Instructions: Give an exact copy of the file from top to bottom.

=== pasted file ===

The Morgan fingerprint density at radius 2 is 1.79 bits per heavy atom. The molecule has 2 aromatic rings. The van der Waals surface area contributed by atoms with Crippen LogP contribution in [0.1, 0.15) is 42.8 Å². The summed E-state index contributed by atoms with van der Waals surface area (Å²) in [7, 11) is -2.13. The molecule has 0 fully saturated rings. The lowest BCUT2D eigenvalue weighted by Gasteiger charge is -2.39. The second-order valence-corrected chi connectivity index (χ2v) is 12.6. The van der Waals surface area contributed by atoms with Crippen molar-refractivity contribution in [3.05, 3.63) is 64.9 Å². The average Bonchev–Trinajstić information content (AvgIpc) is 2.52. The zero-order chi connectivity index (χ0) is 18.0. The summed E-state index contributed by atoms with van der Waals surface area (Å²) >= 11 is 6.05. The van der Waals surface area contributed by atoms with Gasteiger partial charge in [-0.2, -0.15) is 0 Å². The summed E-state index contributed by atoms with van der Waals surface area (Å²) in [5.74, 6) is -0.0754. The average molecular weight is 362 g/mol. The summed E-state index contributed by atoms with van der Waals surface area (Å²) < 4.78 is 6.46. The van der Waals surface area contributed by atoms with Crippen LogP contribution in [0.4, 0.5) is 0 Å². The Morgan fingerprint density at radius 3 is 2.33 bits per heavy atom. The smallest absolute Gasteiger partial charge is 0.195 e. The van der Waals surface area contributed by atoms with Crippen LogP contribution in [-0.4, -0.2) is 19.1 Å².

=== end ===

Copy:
The Morgan fingerprint density at radius 2 is 1.79 bits per heavy atom. The molecule has 2 aromatic rings. The van der Waals surface area contributed by atoms with Crippen LogP contribution in [0.1, 0.15) is 42.8 Å². The summed E-state index contributed by atoms with van der Waals surface area (Å²) in [7, 11) is -2.13. The molecule has 0 fully saturated rings. The lowest BCUT2D eigenvalue weighted by Gasteiger charge is -2.39. The second-order valence-corrected chi connectivity index (χ2v) is 12.6. The van der Waals surface area contributed by atoms with Crippen molar-refractivity contribution in [3.05, 3.63) is 64.9 Å². The average Bonchev–Trinajstić information content (AvgIpc) is 2.52. The zero-order chi connectivity index (χ0) is 18.0. The summed E-state index contributed by atoms with van der Waals surface area (Å²) >= 11 is 6.05. The van der Waals surface area contributed by atoms with Gasteiger partial charge in [-0.2, -0.15) is 0 Å². The summed E-state index contributed by atoms with van der Waals surface area (Å²) in [5.74, 6) is -0.0754. The average molecular weight is 362 g/mol. The summed E-state index contributed by atoms with van der Waals surface area (Å²) < 4.78 is 6.46. The van der Waals surface area contributed by atoms with Crippen LogP contribution in [0.4, 0.5) is 0 Å². The Morgan fingerprint density at radius 3 is 2.33 bits per heavy atom. The smallest absolute Gasteiger partial charge is 0.195 e. The van der Waals surface area contributed by atoms with Crippen LogP contribution in [-0.4, -0.2) is 19.1 Å².